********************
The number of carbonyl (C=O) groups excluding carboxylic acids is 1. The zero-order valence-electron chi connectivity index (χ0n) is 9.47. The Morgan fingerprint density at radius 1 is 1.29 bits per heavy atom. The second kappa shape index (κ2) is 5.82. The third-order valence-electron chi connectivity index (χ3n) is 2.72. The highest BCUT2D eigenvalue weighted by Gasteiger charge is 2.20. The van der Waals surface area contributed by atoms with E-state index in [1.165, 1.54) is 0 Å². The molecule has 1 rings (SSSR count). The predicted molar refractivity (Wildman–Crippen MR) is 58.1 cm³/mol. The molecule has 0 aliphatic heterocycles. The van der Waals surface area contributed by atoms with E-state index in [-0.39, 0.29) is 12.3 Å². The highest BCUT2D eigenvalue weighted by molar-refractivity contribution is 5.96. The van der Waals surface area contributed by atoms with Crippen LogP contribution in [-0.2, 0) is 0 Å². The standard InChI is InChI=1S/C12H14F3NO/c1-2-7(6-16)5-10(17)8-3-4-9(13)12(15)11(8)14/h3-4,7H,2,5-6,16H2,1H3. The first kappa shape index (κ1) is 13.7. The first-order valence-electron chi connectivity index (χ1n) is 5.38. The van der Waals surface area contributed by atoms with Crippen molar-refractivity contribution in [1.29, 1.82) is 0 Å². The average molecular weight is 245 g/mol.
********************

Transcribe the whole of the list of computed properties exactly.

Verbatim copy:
The number of carbonyl (C=O) groups excluding carboxylic acids is 1. The zero-order valence-electron chi connectivity index (χ0n) is 9.47. The Morgan fingerprint density at radius 1 is 1.29 bits per heavy atom. The second kappa shape index (κ2) is 5.82. The third-order valence-electron chi connectivity index (χ3n) is 2.72. The highest BCUT2D eigenvalue weighted by Gasteiger charge is 2.20. The van der Waals surface area contributed by atoms with E-state index in [1.165, 1.54) is 0 Å². The molecule has 1 rings (SSSR count). The predicted molar refractivity (Wildman–Crippen MR) is 58.1 cm³/mol. The molecule has 0 aliphatic heterocycles. The van der Waals surface area contributed by atoms with E-state index in [-0.39, 0.29) is 12.3 Å². The highest BCUT2D eigenvalue weighted by molar-refractivity contribution is 5.96. The van der Waals surface area contributed by atoms with Crippen LogP contribution in [-0.2, 0) is 0 Å². The standard InChI is InChI=1S/C12H14F3NO/c1-2-7(6-16)5-10(17)8-3-4-9(13)12(15)11(8)14/h3-4,7H,2,5-6,16H2,1H3. The first kappa shape index (κ1) is 13.7. The first-order valence-electron chi connectivity index (χ1n) is 5.38. The van der Waals surface area contributed by atoms with Crippen molar-refractivity contribution in [1.29, 1.82) is 0 Å². The average molecular weight is 245 g/mol.